My mother gave birth to me,
among the rice fields secretly.
She wished that I did not cry
when I left her
pink matter.

She wished that I had died.
Her worried eyes foreshadowed the future.
I never understood her

until that day in 1962
I saw a man that looked just like me
dead, hands tied behind his back, floating in the river.
I ran home in tears,
screaming that if this is what my people do to my people,
then I do not want to be Arakanese.
I do not want to be Burmese.
But I still found myself standing in front of the mirror
bleaching my skin and pulling my eyes further apart
and telling Allah that He will have to forget me for a while
because I do not want to die in the hands of the Burmese military.
The way I look does not please them, so it does not please me.

My mother walked in and wailed when she saw my burning skin.
I never heard her make so much noise, I thought I was doing the right thing.
She told me, “We are Rohingya. We deserve a place here.
Do not change your beauty for the persecutor.”

Homes burnt, birth certificates denied
abuse thrown, our identities hide behind their pride.
Mama and I don’t belong here,
so we join the helpless and help them get us away from Arakan.
We hitch a ride to Bangladesh
The guard says, with his fingers crossed behind his back,
“There’s no room at the inn.”
Mama, I’m sure I saw him grin.

She holds me tight. There’s nothing left for us to do.
Looking right, I see a country I refuse to submit to.
Looking left, I see a country I’m not allowed to belong to.
Looking forward, I see Suu Kyi sugar coating our broken bones.
So all we have left to do is float on this river
hoping that a land will allow us to call her our home.
A land that will see Mama and I grow old.


I recently looked into the ethnic cleansing happening in Burma right now. This is my way of spreading the word. Please reblog and spread the word. I’ve copied and pasted some information so you can catch a glimpse of what is happening in Burma.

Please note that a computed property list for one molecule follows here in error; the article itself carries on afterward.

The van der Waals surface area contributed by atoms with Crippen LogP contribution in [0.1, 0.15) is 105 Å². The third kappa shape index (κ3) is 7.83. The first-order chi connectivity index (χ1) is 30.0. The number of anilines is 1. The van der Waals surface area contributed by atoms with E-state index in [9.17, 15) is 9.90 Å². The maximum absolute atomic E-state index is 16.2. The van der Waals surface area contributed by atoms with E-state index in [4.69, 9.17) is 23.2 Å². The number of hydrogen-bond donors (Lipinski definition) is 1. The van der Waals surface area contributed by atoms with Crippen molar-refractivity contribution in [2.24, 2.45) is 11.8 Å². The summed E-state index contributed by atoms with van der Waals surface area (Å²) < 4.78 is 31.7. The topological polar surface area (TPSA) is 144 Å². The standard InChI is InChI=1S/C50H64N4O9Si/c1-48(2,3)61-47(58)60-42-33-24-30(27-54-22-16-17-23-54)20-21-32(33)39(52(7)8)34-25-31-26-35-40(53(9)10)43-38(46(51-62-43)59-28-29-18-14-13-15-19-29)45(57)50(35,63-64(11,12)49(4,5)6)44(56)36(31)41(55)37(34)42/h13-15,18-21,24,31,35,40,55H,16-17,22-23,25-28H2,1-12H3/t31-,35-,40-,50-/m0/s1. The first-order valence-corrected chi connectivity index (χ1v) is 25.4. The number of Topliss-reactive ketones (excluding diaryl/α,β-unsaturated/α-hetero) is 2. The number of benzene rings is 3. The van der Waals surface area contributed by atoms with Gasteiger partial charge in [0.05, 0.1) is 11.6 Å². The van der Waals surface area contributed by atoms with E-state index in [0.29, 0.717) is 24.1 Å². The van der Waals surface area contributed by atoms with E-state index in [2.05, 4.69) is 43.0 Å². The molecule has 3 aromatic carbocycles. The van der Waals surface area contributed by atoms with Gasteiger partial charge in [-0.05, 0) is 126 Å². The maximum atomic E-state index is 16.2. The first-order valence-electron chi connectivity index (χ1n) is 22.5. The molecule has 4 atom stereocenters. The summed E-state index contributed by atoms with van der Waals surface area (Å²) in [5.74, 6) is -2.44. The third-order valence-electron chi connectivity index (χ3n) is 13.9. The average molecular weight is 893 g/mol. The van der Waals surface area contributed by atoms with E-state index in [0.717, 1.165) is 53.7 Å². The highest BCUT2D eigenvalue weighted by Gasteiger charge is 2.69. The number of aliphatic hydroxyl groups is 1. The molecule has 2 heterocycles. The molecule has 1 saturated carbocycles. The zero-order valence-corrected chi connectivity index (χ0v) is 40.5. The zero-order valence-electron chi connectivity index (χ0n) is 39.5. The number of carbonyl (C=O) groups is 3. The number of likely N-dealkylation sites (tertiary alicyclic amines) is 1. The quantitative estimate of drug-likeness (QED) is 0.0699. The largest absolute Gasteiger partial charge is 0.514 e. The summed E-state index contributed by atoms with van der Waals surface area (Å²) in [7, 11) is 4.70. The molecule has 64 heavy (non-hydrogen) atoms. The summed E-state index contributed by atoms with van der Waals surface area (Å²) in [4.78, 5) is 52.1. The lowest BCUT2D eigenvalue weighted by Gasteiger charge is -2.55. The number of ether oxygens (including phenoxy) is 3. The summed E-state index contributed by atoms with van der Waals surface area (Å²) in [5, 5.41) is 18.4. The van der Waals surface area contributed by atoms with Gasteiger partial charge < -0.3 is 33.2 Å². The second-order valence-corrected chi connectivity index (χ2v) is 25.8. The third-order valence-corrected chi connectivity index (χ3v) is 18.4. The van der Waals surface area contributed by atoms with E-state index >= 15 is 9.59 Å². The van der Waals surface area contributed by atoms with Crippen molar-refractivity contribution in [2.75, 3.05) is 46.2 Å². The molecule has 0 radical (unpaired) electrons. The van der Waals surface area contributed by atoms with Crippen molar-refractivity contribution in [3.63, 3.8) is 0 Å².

Over the past 4 weeks, the Rohingya, a community numbering nearly 1 million in Burma’s Arakan state have been under siege by local Rakhine community also living in Arakan.

The UN have described the Rohingya as ‘the most persecuted community in the world’ and have referenced the Rohingya as the Palestine of Asia. It is reported that the Rohingya have been living in Myanmar from as far back as the 8th Century, yet in 1962, the Burmese military junta began a programme of ethnic cleansing. Starting by denying birth certificates and citizenship to the Rohingya, right now, the community are in a perilous situation where they are being targeted because they are not of the same race and religion of the Buddhist majority Rakhine. Looking darker and closer to the South Asian race as opposed to the more oriental looking majority, and being Muslims as opposed to Buddhist, the Rohingya are being targeted by state sponsored ethnic cleansing.

In recent weeks, villages belonging to the Rohingya have been burnt to the ground, whilst refugees fleeing to other countries have been refused entry left to fend for themselves on board rickety boats on rough seas.

The Myanmerese Government refuse to accept Rohingya as citizens and as such have no rights in a country they call their motherland.

This issue is much larger than a Myanmar only problem, it is fast becoming one of the worst cases of ethnic cleansing alongside the likes of Rwanda, Bosnia and even the holocaust of the Second World War.”

“… The Rohingya have been sidelined to the fringes of society and as far as they are concerned, they believe that Burma is far from reform to democracy as the state ignores the fundamental needs of its ethnic minorities. The Rohingyas are constantly labelled as foreigners, unwelcome Bangladeshis or Muslim terrorists.” (Taken from RestlessBeings website.)


If you have read this poem and want to find out more about the situation in Burma, please visit www.restlessbeings.org. They have direct news coming in from bloggers in Burma.

If you want to take action now, RestlessBeings have started a petition to lobby the British government, which you can find here: http://www.restlessbeings.org/petitions/2-lobbying-the-british-government-ethnic-cleansing-of-rohingya-in-myanmar#signatures

Thank you for taking your time out to read this post. A little can go a long way, maybe?


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